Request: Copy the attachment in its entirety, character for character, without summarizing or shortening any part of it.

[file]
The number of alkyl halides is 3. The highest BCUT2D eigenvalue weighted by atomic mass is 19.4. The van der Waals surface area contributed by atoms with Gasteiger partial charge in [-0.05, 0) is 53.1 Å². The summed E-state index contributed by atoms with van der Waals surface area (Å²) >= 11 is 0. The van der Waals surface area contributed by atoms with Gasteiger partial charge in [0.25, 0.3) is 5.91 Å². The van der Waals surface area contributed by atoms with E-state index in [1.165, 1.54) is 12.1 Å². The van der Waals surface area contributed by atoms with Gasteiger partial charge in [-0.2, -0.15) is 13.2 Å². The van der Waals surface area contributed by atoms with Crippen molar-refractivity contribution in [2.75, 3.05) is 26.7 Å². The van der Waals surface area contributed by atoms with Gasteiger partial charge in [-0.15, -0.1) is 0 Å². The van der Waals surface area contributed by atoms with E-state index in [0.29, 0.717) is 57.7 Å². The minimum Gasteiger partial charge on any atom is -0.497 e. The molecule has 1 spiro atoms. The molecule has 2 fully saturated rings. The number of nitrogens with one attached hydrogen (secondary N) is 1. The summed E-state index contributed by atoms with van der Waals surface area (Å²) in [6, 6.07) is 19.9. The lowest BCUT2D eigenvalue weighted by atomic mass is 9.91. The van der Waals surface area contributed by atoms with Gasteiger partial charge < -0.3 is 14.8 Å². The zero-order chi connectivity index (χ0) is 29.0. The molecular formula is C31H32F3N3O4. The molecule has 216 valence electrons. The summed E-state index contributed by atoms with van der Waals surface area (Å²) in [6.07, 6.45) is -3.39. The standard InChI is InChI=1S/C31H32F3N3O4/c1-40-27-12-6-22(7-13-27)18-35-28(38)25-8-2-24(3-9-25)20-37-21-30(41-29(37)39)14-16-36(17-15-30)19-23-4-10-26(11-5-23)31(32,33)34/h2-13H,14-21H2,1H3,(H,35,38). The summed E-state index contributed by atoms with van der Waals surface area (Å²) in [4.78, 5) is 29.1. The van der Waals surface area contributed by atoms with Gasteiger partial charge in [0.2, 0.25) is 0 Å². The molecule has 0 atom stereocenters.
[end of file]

The number of alkyl halides is 3. The highest BCUT2D eigenvalue weighted by atomic mass is 19.4. The van der Waals surface area contributed by atoms with Gasteiger partial charge in [-0.05, 0) is 53.1 Å². The summed E-state index contributed by atoms with van der Waals surface area (Å²) >= 11 is 0. The van der Waals surface area contributed by atoms with Gasteiger partial charge in [0.25, 0.3) is 5.91 Å². The van der Waals surface area contributed by atoms with E-state index in [1.165, 1.54) is 12.1 Å². The van der Waals surface area contributed by atoms with Gasteiger partial charge in [-0.2, -0.15) is 13.2 Å². The van der Waals surface area contributed by atoms with Crippen molar-refractivity contribution in [2.75, 3.05) is 26.7 Å². The van der Waals surface area contributed by atoms with Gasteiger partial charge in [-0.15, -0.1) is 0 Å². The van der Waals surface area contributed by atoms with E-state index in [0.29, 0.717) is 57.7 Å². The minimum Gasteiger partial charge on any atom is -0.497 e. The molecule has 1 spiro atoms. The molecule has 2 fully saturated rings. The number of nitrogens with one attached hydrogen (secondary N) is 1. The summed E-state index contributed by atoms with van der Waals surface area (Å²) in [6, 6.07) is 19.9. The lowest BCUT2D eigenvalue weighted by atomic mass is 9.91. The van der Waals surface area contributed by atoms with Gasteiger partial charge < -0.3 is 14.8 Å². The zero-order chi connectivity index (χ0) is 29.0. The molecular formula is C31H32F3N3O4. The molecule has 216 valence electrons. The summed E-state index contributed by atoms with van der Waals surface area (Å²) in [6.07, 6.45) is -3.39. The standard InChI is InChI=1S/C31H32F3N3O4/c1-40-27-12-6-22(7-13-27)18-35-28(38)25-8-2-24(3-9-25)20-37-21-30(41-29(37)39)14-16-36(17-15-30)19-23-4-10-26(11-5-23)31(32,33)34/h2-13H,14-21H2,1H3,(H,35,38). The summed E-state index contributed by atoms with van der Waals surface area (Å²) in [4.78, 5) is 29.1. The van der Waals surface area contributed by atoms with Gasteiger partial charge in [0.2, 0.25) is 0 Å². The molecule has 0 atom stereocenters.